[If neither shower nor ironing occurred the night before, there's the whore's bath, sniff tests, and wrinkles.]
What is your favorite movie and why?
Much like the books question, it’s hard to limit this to one. I don’t think I actually have an all-time favorite movie. I feel like saying The Princess Bride is so typical but it’s the first thing that came to mind and I do truly love it.
Do you have a little-known skill? What is it?
I can spell really well. Like, odd, obscure words with silent letters.
What is the most embarrassing thing that happened to you in the past few years, publicly or privately?
I can’t believe I’m sharing this again, but read this.
I’m really enjoying this series. Join us next week if you can!
Why is it so hard? I was so gung-ho to join the Happy Mama Movement and then, just like a gym membership purchased on January 1 of whatever year, by mid-February it’s all about cakes and pies and no treadmill. In my case, though, I’m finding reasons not to be happy. First off, it’s scary as hell to be happy, to accept that happiness is there to stay. It’s scary because death and dismemberment clauses exist for a reason. And I know I just said last month that I was embracing happiness. I meant it. Why, then, now, just mere weeks later, am I giving Chicken Little a run for his falling sky money?
I am sighing.
Is it the wintriness of winter? Maybe. But, well, it’s winter. Even if the groundhog sees his shadow and declares six more weeks of winter, he’s really only declaring what the calendar already says. Technically, it’s still considered winter whether it magically reaches 70 in the middle of February (which it did last weekend).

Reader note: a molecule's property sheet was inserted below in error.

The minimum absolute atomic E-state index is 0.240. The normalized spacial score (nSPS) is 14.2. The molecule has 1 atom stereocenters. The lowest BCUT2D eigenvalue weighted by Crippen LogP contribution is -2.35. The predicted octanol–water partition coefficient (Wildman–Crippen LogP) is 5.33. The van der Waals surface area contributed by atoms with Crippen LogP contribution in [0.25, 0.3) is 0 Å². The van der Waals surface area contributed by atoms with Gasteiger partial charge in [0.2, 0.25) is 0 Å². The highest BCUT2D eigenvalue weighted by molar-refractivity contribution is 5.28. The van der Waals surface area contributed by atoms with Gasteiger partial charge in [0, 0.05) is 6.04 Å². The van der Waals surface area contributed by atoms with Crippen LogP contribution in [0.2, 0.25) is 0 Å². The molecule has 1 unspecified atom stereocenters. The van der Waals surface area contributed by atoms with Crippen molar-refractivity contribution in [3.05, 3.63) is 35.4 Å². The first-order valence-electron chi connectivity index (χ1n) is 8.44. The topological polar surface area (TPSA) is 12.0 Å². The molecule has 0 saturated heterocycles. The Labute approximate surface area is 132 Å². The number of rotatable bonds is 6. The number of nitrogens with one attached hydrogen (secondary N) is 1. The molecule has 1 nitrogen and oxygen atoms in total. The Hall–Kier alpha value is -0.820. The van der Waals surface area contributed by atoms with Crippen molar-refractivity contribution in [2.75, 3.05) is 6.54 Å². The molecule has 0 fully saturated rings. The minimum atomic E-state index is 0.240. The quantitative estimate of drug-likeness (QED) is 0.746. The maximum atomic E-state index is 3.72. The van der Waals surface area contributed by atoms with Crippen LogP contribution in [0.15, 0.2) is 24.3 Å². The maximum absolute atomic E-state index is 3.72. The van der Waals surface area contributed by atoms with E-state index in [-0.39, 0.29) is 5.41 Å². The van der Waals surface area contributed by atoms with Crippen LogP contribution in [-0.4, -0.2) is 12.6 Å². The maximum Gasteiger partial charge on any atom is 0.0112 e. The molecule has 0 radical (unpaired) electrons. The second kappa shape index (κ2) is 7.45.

Maybe that’s what’s getting to me more. It’s not a full-on assault of winter only. We get these snippets of sunshine and warmth and teens in the mall in crop tops and booty shorts WHERE IS YOUR MAMA and then more snow.
The way I felt last weekend in that sun deserved me to stop and recognize its power. It was transformative, the ease with which I laughed and played and slid down that absolutely fantastic slide. It lasted all day and night, ending in cookies and yes to more computer time and sure to all the books before bed. It ended with me being happy.
I know it’s probably not normal to expect to be joyous all the time, but the rate with which I tend to be unhappy about random things is spiraling into a bad place. And it’s covered in snow. Yet, I don’t want to blame my happiness seesaw on winter. It’s not Snow Miser’s fault that winter exists and I live in a place that is not tropical. Besides, everyone else is complaining about the weather. I need to be original with my woe.
I know there are other things at play, things I have no control over (right now), that are affecting my overall level of happy. I’m not giving up on finding the ability to maintain feelings of joy, but I acknowledge my outlook on happy may need to be revised, tweaked. And probably I need a sun lamp. All I can do is wait out the things that are conspiring against me, as long as I know I’m doing all I can to combat them. I could use your hope that they end the way I need them to, too. Until then, I’m totally reverting to singing Barney in my head: